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Tips to Snowshoe Safely and Responsibly

Tips to Snowshoe Safely and Responsibly

February 13, 2016

Snowshoeing is an exhilarating outdoor activity that can provide you with many hours of fun and exercise. When you follow some basic guidelines, it’s a safe and healthy activity. You need the right equipment and you have to pay attention to factors such as local regulations and the weather. Let’s look at some essential tips you should always keep in mind for responsible snowshoeing.

 

Be Familiar With the Terrain

In order to snowshoe in a responsible manner, you have to be familiar with the area. This helps you stay safe while also keeping the rights of others in mind.

 

 Always have a good map of the area. Don’t rely on high tech solutions such as smartphone apps, as they may not always work when you’re in the wilderness.

 Check weather conditions before setting out. This allows you to dress appropriately and to reschedule your session in the case of severe weather.

 Be aware of property boundaries and regulations. Only snowshoe in designated areas. If you aren’t sure, ask the property manager, resort staff or local authorities where you’re allowed to snowshoe.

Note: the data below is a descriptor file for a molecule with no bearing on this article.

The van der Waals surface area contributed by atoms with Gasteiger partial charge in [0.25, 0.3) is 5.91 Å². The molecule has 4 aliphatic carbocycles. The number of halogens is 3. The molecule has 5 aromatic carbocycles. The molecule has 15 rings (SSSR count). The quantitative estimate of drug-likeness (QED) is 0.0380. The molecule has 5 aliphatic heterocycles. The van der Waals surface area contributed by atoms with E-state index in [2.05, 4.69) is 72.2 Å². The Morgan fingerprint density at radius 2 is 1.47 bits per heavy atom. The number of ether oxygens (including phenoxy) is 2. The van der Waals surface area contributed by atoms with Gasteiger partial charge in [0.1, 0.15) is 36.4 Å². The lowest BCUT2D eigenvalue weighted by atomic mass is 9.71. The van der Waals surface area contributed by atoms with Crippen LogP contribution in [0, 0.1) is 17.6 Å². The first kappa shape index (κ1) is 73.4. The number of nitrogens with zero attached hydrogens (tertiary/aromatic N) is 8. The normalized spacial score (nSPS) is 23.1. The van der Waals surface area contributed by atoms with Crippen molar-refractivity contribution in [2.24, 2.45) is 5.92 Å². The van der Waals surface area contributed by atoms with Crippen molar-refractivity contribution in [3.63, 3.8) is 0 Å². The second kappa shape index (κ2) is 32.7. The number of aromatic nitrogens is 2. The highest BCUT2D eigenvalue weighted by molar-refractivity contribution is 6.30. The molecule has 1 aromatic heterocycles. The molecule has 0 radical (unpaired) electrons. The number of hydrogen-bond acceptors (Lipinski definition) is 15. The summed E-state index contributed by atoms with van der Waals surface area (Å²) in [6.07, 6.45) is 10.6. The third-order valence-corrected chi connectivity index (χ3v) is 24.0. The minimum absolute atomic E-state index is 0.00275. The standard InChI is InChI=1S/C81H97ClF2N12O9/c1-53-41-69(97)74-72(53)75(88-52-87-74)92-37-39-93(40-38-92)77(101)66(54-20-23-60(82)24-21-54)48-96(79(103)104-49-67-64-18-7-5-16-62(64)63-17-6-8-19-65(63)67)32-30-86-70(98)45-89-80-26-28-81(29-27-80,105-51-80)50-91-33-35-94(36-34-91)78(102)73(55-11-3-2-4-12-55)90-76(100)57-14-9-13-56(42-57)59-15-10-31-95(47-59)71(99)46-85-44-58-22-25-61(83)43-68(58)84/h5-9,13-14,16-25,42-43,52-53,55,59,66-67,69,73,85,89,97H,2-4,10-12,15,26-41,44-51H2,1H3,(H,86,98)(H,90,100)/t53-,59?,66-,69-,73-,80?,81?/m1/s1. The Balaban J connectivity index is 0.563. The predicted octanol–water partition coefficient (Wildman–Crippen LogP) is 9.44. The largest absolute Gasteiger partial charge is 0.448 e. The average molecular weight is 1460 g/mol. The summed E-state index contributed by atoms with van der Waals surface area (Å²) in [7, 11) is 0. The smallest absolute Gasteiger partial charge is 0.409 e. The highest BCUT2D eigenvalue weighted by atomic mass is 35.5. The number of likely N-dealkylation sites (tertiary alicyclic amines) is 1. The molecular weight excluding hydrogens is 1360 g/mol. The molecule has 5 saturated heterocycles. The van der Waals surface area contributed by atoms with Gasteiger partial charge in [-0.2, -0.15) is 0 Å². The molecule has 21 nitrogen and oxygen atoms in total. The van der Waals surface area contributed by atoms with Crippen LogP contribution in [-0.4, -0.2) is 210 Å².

Be Respectful of Others

As with other sports, there is a certain etiquette to keep in mind when snowshoeing.

 

 Only snowshoe on designated trails. Leaving the trail can be dangerous and it can also mean going on private property or disrupting the habitat of local wildlife.

 If you take a break, find a place to stop where you’re not blocking the trail.

 If you have a dog, make sure that pets are permitted wherever you go. Always keep your pets close by and under your control.

 Always ask permission before crossing private property.

 Be considerate of other snowshoers on the trail. Pass and let others pass in a safe and courteous manner.

 

Respect the Environment

As you enjoy your snowshoeing adventure, you should focus on having as little impact as possible on the environment.

 

 Keep your distance or tread lightly on historical or environmentally sensitive areas.

 Bring everything back that you came with. If you leave anything, such as food scraps or pet wastes, bury them in snow.

 Keep your distance from wildlife.

 Only camp out or build fires in areas where such activities are permitted.

 

Stay Safe When Snowshoeing

 Educate yourself about potential dangers. If you are in an area where avalanches occur, take an avalanche class to learn about how to stay safe. (Learn more about avalanche safety from AIARE: http://avtraining.org/)

 It’s safer and more fun to snowshoe with a friend or in a group. This ensures that someone can provide or call for assistance if there’s an accident or mishap.

 Avoid frozen lakes or other bodies of water. Even if they look safe, there’s always a chance that a crack could appear.

 Dress warmly and in layers.

 Pack a First Aid Kit.

 

 

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